APR: I know there is a lot of duplication and these offices are so entrenched you can’t do anything to get rid of it.

HENRY: Almost. Virtually impossible. Each one of these duplicated departments is going to have a department head. They are going to have a massive staff underneath them. In order to consolidate those divisions, people are going to have to get laid off.  And it is virtually impossible to downsize government even though everybody knows it needs to be done.

I’m hopeful. I am hopeful that we are going to tackle some of that this year.

APR: It’s just institutionalized error. You know what I mean?

HENRY: Senator Del Marsh with the help of  a group of students from Auburn University.Have identified graphically the series of duplication within our state government and our intent is to downsize and remove some of these duplications.

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APR: Well, he is a very smart businessman and a very smart man in general. He certainly has the intelligence to do that it’s just can he rally the troops to do that?

HENRY: That’s exactly right. There are a few of us that are hardcore that are with him. I will be willing to go to the mat for downsizing government. That was one of the main things that I ran on. The fact that our government had become such a beast that it had begun to feed itself and we had better get under control or we were going to lose it.

APR: Well, that is why I believe, at least people like Susan and me, that fought hard to make sure there were conservatives in the government. We believe that if we don’t get control of this government, somehow, that it is a threat to our freedom and the American dream. I mean the state government is the only place that we have control anymore. We don’t have any control over Washington.

HENRY: That’s right. I campaigned on that too. I said, “We can only affect things that happen in Alabama and Alabama has to be able to stand up and draw a line in the sand and say, ‘This is us. The federal government can not come into our state and do x, y, z,’”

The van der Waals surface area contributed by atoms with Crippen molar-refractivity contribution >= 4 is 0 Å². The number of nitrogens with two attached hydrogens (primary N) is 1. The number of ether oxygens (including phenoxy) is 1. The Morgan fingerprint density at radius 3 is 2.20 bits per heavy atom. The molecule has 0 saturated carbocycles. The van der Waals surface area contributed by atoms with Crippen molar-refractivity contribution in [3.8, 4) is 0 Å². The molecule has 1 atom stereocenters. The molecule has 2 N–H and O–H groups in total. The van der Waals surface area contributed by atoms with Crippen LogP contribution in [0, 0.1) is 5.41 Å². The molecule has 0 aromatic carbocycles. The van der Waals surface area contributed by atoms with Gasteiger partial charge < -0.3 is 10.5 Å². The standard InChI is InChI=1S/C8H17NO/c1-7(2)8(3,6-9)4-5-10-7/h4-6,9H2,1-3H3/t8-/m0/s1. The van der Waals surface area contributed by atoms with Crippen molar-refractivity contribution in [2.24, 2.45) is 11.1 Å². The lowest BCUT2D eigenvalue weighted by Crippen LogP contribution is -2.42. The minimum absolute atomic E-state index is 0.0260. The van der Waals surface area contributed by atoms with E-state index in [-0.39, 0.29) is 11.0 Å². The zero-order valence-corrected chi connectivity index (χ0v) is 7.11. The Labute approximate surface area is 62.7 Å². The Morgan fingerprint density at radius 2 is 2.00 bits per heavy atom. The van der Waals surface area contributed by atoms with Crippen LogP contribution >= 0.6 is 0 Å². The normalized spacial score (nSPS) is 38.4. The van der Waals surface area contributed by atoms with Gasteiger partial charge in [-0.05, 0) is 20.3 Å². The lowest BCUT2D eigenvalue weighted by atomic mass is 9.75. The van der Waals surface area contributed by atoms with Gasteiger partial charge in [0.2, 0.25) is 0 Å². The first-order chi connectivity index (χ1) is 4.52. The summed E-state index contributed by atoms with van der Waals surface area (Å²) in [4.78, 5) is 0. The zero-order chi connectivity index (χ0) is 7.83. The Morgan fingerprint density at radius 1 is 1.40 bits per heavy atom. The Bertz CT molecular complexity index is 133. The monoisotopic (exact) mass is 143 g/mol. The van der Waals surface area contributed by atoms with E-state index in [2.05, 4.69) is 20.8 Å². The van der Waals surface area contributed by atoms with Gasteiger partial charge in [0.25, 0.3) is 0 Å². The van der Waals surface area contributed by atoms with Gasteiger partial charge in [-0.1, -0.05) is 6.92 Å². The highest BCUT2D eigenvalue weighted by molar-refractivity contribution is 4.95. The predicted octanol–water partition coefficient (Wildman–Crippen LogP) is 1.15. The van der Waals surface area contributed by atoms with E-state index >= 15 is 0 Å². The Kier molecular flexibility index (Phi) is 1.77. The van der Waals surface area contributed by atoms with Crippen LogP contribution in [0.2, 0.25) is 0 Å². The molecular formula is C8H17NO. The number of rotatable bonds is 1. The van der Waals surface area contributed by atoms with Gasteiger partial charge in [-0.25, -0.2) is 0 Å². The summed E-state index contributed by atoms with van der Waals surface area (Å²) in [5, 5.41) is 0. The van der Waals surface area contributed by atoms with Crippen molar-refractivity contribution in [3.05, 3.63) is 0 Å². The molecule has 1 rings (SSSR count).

APR: Well, that is one of the big fears about this prison deal because if we hit 200 percent the federal government will come in and mandate what we have to do. And there won’t be any saying, “We can’t pay for it.” And Mr. Mabry saying, “Well, you can’t have my money.” We are going to have to take somebody’s money.

HENRY: That’s it exactly. I am not looking forward to what is going to come down with that. The only way I see out of that is to look at alternitive sentencing and let people out of jail which is not going to make the public happy.

APR: Susan helped start some of these homes for women were non-violent offenders. You know, you’ve always got problems, but they were able to take 20 or 30 women over a year’s period and get them some job training and get them to work. Very few of them went back to jail. But it is being selective. There are a lot more criminals than there are people that can be helped because we are dealing with human nature. You are not going to change human nature.

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HENRY: But there are a lot of people out there, where if there is an opportunity they will turn it around and change. I don’t think our current prison system really gives them that option. It’s a mess, that’s for sure. Just about like everything else the government touches.

APR: Well, if it’s not a mess now, give it to the government and it will be. You’re like me, we don’t have trust in the government but you are working in it and I am working in it too because we want to see it be better.

HENRY: There is a line in the State Constitution, and I think it may be Section 35–but I can’t remember–but it defines the role of government in Alabama and it say that the sole purpose and only legitimate end to government is for to provide the enjoyment and protection of life, liberty, and property. Anything else is usurpation and oppression. That is in our State Constitution.

I have been fighting with people wanting home-rule and to re-write the State Constitution. What do you think the odds of a statement like that getting into a new constitution are?

APR: Sadly, pretty slim, I would think.

HENRY: I would think so too. And while we have diverted away from that over the years, as long as it is still in there is a hope that we could get back to that small of a government.

In our next conversation with Rep. Henry, he speaks more about downsizing government, opportunities for the future and his hopes for the up coming session. 

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Bill Britt
Written By

Bill Britt is editor-in-chief at the Alabama Political Reporter and host of The Voice of Alabama Politics. You can email him at [email protected] or follow him on Twitter.